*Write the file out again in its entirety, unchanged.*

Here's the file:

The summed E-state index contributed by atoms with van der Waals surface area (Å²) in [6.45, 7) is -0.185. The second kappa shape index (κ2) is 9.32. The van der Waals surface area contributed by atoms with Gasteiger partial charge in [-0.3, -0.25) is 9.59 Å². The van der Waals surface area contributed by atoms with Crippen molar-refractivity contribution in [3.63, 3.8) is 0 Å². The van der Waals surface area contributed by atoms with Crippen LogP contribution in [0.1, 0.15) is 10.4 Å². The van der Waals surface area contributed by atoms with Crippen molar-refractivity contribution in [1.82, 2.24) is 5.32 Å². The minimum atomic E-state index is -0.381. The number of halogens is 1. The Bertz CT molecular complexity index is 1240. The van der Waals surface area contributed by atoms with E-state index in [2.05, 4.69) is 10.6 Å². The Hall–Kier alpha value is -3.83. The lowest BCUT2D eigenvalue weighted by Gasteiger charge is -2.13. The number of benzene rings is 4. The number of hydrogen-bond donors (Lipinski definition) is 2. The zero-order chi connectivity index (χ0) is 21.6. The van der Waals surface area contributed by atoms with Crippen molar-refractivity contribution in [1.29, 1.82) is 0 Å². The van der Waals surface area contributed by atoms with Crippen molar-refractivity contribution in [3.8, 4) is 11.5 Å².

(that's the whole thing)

The summed E-state index contributed by atoms with van der Waals surface area (Å²) in [6.45, 7) is -0.185. The second kappa shape index (κ2) is 9.32. The van der Waals surface area contributed by atoms with Gasteiger partial charge in [-0.3, -0.25) is 9.59 Å². The van der Waals surface area contributed by atoms with Crippen molar-refractivity contribution in [3.63, 3.8) is 0 Å². The van der Waals surface area contributed by atoms with Crippen LogP contribution in [0.1, 0.15) is 10.4 Å². The van der Waals surface area contributed by atoms with Crippen molar-refractivity contribution in [1.82, 2.24) is 5.32 Å². The minimum atomic E-state index is -0.381. The number of halogens is 1. The Bertz CT molecular complexity index is 1240. The van der Waals surface area contributed by atoms with E-state index in [2.05, 4.69) is 10.6 Å². The Hall–Kier alpha value is -3.83. The lowest BCUT2D eigenvalue weighted by Gasteiger charge is -2.13. The number of benzene rings is 4. The number of hydrogen-bond donors (Lipinski definition) is 2. The zero-order chi connectivity index (χ0) is 21.6. The van der Waals surface area contributed by atoms with Crippen molar-refractivity contribution in [1.29, 1.82) is 0 Å². The van der Waals surface area contributed by atoms with Crippen molar-refractivity contribution in [3.8, 4) is 11.5 Å².